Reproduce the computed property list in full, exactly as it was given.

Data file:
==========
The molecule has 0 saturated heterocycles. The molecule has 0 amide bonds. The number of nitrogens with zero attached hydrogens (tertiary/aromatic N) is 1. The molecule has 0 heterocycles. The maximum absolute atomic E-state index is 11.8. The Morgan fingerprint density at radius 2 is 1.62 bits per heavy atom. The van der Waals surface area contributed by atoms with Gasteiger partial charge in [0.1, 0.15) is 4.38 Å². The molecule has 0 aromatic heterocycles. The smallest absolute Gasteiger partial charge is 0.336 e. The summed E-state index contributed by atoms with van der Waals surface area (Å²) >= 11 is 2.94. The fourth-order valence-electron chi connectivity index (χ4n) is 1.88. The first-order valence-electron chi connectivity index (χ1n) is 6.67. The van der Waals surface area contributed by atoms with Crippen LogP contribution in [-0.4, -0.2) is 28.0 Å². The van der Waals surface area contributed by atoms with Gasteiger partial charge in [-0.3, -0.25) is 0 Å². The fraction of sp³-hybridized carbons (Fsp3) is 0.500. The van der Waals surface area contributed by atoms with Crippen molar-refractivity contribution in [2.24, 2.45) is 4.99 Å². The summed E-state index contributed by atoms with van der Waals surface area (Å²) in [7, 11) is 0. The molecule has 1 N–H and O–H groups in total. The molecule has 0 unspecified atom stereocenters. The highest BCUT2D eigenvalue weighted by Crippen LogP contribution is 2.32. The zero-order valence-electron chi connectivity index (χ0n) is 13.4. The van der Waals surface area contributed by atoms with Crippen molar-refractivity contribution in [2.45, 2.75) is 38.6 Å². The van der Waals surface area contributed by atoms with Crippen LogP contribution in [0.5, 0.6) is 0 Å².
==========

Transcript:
The molecule has 0 saturated heterocycles. The molecule has 0 amide bonds. The number of nitrogens with zero attached hydrogens (tertiary/aromatic N) is 1. The molecule has 0 heterocycles. The maximum absolute atomic E-state index is 11.8. The Morgan fingerprint density at radius 2 is 1.62 bits per heavy atom. The van der Waals surface area contributed by atoms with Gasteiger partial charge in [0.1, 0.15) is 4.38 Å². The molecule has 0 aromatic heterocycles. The smallest absolute Gasteiger partial charge is 0.336 e. The summed E-state index contributed by atoms with van der Waals surface area (Å²) >= 11 is 2.94. The fourth-order valence-electron chi connectivity index (χ4n) is 1.88. The first-order valence-electron chi connectivity index (χ1n) is 6.67. The van der Waals surface area contributed by atoms with Crippen LogP contribution in [-0.4, -0.2) is 28.0 Å². The van der Waals surface area contributed by atoms with Gasteiger partial charge in [-0.3, -0.25) is 0 Å². The fraction of sp³-hybridized carbons (Fsp3) is 0.500. The van der Waals surface area contributed by atoms with Crippen molar-refractivity contribution in [2.24, 2.45) is 4.99 Å². The summed E-state index contributed by atoms with van der Waals surface area (Å²) in [7, 11) is 0. The molecule has 1 N–H and O–H groups in total. The molecule has 0 unspecified atom stereocenters. The highest BCUT2D eigenvalue weighted by Crippen LogP contribution is 2.32. The zero-order valence-electron chi connectivity index (χ0n) is 13.4. The van der Waals surface area contributed by atoms with Crippen molar-refractivity contribution in [2.45, 2.75) is 38.6 Å². The van der Waals surface area contributed by atoms with Crippen LogP contribution in [0.5, 0.6) is 0 Å².